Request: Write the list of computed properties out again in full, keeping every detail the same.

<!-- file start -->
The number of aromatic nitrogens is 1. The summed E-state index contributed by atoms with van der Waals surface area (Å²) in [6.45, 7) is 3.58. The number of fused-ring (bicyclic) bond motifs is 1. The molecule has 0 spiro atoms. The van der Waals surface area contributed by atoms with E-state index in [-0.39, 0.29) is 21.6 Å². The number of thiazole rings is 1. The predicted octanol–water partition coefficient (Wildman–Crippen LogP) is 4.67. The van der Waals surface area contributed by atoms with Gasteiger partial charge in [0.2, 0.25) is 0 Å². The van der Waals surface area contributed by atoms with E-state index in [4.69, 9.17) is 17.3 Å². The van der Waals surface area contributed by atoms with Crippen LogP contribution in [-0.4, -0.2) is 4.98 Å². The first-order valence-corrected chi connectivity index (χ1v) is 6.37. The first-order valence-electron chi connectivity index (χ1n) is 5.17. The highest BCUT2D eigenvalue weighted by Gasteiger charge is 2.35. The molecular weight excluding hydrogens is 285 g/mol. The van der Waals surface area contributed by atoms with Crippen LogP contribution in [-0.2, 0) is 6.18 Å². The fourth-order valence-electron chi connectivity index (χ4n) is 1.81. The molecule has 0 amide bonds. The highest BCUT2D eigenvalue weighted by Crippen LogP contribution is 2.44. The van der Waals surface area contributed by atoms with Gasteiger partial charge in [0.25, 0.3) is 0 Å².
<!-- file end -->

The number of aromatic nitrogens is 1. The summed E-state index contributed by atoms with van der Waals surface area (Å²) in [6.45, 7) is 3.58. The number of fused-ring (bicyclic) bond motifs is 1. The molecule has 0 spiro atoms. The van der Waals surface area contributed by atoms with E-state index in [-0.39, 0.29) is 21.6 Å². The number of thiazole rings is 1. The predicted octanol–water partition coefficient (Wildman–Crippen LogP) is 4.67. The van der Waals surface area contributed by atoms with Gasteiger partial charge in [0.2, 0.25) is 0 Å². The van der Waals surface area contributed by atoms with E-state index in [4.69, 9.17) is 17.3 Å². The van der Waals surface area contributed by atoms with Crippen LogP contribution in [-0.4, -0.2) is 4.98 Å². The first-order valence-corrected chi connectivity index (χ1v) is 6.37. The first-order valence-electron chi connectivity index (χ1n) is 5.17. The highest BCUT2D eigenvalue weighted by Gasteiger charge is 2.35. The molecular weight excluding hydrogens is 285 g/mol. The van der Waals surface area contributed by atoms with Crippen LogP contribution in [-0.2, 0) is 6.18 Å². The fourth-order valence-electron chi connectivity index (χ4n) is 1.81. The molecule has 0 amide bonds. The highest BCUT2D eigenvalue weighted by Crippen LogP contribution is 2.44. The van der Waals surface area contributed by atoms with Gasteiger partial charge in [0.25, 0.3) is 0 Å².